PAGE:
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I am going through Abelson and Sussman (Structure and Interpretation of Computer Programs) and I am a little confused about when normal order evaluation is used and when applicative order evaluation is used.

This sentence throws me off:

Lisp uses applicative-order evaluation partly because of the additional efficiency obtained from avoiding multiple evaluations of expressions suich as those illustrated with (+5 1) and (*5 2) above and, more significantly, because normal-order evaluation becomes much more complicated to deal with when we leave the realm of procedures that can be modeled by substitution. [emphasis added]

on page 17 paragraph 1.

However, in exercise 1.6, the implication is that Lisp uses normal order evaluation for primitives but applicative order evaluation for complex procedures.

Could someone clarify?

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2 Answers 2

up vote 6 down vote accepted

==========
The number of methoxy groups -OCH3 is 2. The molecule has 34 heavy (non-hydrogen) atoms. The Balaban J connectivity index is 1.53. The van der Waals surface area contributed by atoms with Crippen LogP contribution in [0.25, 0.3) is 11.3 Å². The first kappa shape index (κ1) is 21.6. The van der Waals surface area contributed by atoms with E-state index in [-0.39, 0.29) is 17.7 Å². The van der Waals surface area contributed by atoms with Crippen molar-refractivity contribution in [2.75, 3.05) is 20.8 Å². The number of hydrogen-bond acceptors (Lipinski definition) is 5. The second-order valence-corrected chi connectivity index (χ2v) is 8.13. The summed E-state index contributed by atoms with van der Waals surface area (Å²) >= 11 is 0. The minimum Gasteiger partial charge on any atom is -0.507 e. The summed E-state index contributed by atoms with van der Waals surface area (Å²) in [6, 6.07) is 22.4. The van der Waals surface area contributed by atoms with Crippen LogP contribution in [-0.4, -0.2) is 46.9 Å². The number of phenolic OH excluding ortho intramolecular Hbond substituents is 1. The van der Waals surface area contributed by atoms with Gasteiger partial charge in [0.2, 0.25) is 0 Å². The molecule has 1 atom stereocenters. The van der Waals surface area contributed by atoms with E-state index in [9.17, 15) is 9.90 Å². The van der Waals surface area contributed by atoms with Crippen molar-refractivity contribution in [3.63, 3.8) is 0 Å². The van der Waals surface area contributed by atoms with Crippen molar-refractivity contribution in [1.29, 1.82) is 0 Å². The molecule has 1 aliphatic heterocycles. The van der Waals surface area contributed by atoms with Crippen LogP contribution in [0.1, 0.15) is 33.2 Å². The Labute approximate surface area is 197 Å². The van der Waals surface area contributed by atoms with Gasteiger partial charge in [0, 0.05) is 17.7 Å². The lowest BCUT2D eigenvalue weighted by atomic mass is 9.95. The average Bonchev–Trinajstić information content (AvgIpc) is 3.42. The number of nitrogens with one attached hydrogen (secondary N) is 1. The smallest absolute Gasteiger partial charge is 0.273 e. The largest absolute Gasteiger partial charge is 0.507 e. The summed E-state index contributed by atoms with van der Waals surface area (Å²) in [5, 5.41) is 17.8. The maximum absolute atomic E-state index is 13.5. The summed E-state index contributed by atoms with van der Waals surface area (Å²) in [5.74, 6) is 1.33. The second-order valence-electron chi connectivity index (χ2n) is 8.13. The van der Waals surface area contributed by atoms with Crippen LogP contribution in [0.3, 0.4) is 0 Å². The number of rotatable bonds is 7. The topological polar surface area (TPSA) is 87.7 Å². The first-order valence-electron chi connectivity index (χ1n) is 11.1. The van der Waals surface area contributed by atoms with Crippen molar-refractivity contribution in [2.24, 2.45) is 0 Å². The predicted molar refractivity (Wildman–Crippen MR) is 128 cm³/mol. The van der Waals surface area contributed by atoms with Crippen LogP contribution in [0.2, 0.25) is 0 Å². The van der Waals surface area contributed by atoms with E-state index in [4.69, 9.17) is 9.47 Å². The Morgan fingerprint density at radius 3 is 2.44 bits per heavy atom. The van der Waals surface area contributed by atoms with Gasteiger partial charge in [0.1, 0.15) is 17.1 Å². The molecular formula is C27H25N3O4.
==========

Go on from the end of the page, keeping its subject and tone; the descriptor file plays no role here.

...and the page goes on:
First: there are multiple implementations of Lisp, each of which may have different evaluation models. I believe SICP mostly uses Scheme.

Exercise 1.6 does not imply that Scheme uses normal order -- it's about a special form (if). For special forms, the evaluation can be neither of applicative or normal.

I believe Scheme always uses applicative order except in the case of special forms.

For example:

(cond (x 1)
      (y 2)
      (else 3))

cond is a special form. This would evaluate by evaluating x, and if it's true, then return 1, otherwise evaluate y, returning 2 if it's true, otherwise returning 3.


I'm a little rusty on the Scheme -- hope I didn't forget any parentheses! I'm also aware that there are multiple versions of Scheme, but not sure which one is used by the book.

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because normal-order evaluation becomes much more complicated to deal with when we leave the realm of procedures that can be modeled by substitution.

To put this differently, consider

let x = (print "ha", print "ho") in x

The question is, does this print a) nothing, b) ha c) ho d) haho?

Does it do this only the first time, or every time x is used?

With normal order evaluation, it would depend on how much of the expression was demanded, like:

y = fst x

This is one reason why non-strict languages (i.e. using a form of normal order evaluation that can be modeled by substitution) tend to be pure, i.e. side effects in expressions are not allowed.

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